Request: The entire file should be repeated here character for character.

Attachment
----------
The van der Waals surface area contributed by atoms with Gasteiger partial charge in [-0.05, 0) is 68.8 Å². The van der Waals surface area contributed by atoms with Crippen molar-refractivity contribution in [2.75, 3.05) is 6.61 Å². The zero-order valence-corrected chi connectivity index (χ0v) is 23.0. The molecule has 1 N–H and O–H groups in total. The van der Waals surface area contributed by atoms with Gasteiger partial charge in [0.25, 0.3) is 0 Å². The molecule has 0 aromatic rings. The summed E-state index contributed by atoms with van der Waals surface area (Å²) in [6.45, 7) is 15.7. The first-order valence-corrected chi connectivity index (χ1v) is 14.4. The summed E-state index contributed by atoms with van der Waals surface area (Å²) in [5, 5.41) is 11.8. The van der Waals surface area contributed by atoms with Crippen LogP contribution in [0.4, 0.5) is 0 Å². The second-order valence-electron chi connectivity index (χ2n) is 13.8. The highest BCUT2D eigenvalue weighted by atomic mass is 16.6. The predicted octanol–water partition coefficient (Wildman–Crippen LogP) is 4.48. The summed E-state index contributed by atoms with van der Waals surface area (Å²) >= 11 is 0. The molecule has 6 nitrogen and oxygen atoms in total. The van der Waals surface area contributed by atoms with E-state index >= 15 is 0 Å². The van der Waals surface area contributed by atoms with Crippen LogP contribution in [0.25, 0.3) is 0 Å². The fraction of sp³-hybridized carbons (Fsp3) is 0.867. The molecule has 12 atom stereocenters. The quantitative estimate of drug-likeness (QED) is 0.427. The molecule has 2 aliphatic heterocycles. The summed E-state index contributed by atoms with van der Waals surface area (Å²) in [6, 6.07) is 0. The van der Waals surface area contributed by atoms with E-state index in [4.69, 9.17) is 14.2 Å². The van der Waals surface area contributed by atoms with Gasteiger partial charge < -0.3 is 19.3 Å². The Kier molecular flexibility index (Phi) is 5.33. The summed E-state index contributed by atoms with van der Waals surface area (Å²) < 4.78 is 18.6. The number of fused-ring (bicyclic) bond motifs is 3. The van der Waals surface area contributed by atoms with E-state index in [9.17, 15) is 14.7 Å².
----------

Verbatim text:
The van der Waals surface area contributed by atoms with Gasteiger partial charge in [-0.05, 0) is 68.8 Å². The van der Waals surface area contributed by atoms with Crippen molar-refractivity contribution in [2.75, 3.05) is 6.61 Å². The zero-order valence-corrected chi connectivity index (χ0v) is 23.0. The molecule has 1 N–H and O–H groups in total. The van der Waals surface area contributed by atoms with Gasteiger partial charge in [0.25, 0.3) is 0 Å². The molecule has 0 aromatic rings. The summed E-state index contributed by atoms with van der Waals surface area (Å²) in [6.45, 7) is 15.7. The first-order valence-corrected chi connectivity index (χ1v) is 14.4. The summed E-state index contributed by atoms with van der Waals surface area (Å²) in [5, 5.41) is 11.8. The van der Waals surface area contributed by atoms with Crippen LogP contribution in [0.4, 0.5) is 0 Å². The second-order valence-electron chi connectivity index (χ2n) is 13.8. The highest BCUT2D eigenvalue weighted by atomic mass is 16.6. The predicted octanol–water partition coefficient (Wildman–Crippen LogP) is 4.48. The summed E-state index contributed by atoms with van der Waals surface area (Å²) >= 11 is 0. The molecule has 6 nitrogen and oxygen atoms in total. The van der Waals surface area contributed by atoms with E-state index >= 15 is 0 Å². The van der Waals surface area contributed by atoms with Crippen LogP contribution in [0.25, 0.3) is 0 Å². The fraction of sp³-hybridized carbons (Fsp3) is 0.867. The molecule has 12 atom stereocenters. The quantitative estimate of drug-likeness (QED) is 0.427. The molecule has 2 aliphatic heterocycles. The summed E-state index contributed by atoms with van der Waals surface area (Å²) in [6, 6.07) is 0. The van der Waals surface area contributed by atoms with E-state index in [4.69, 9.17) is 14.2 Å². The van der Waals surface area contributed by atoms with Gasteiger partial charge < -0.3 is 19.3 Å². The Kier molecular flexibility index (Phi) is 5.33. The summed E-state index contributed by atoms with van der Waals surface area (Å²) < 4.78 is 18.6. The number of fused-ring (bicyclic) bond motifs is 3. The van der Waals surface area contributed by atoms with E-state index in [9.17, 15) is 14.7 Å².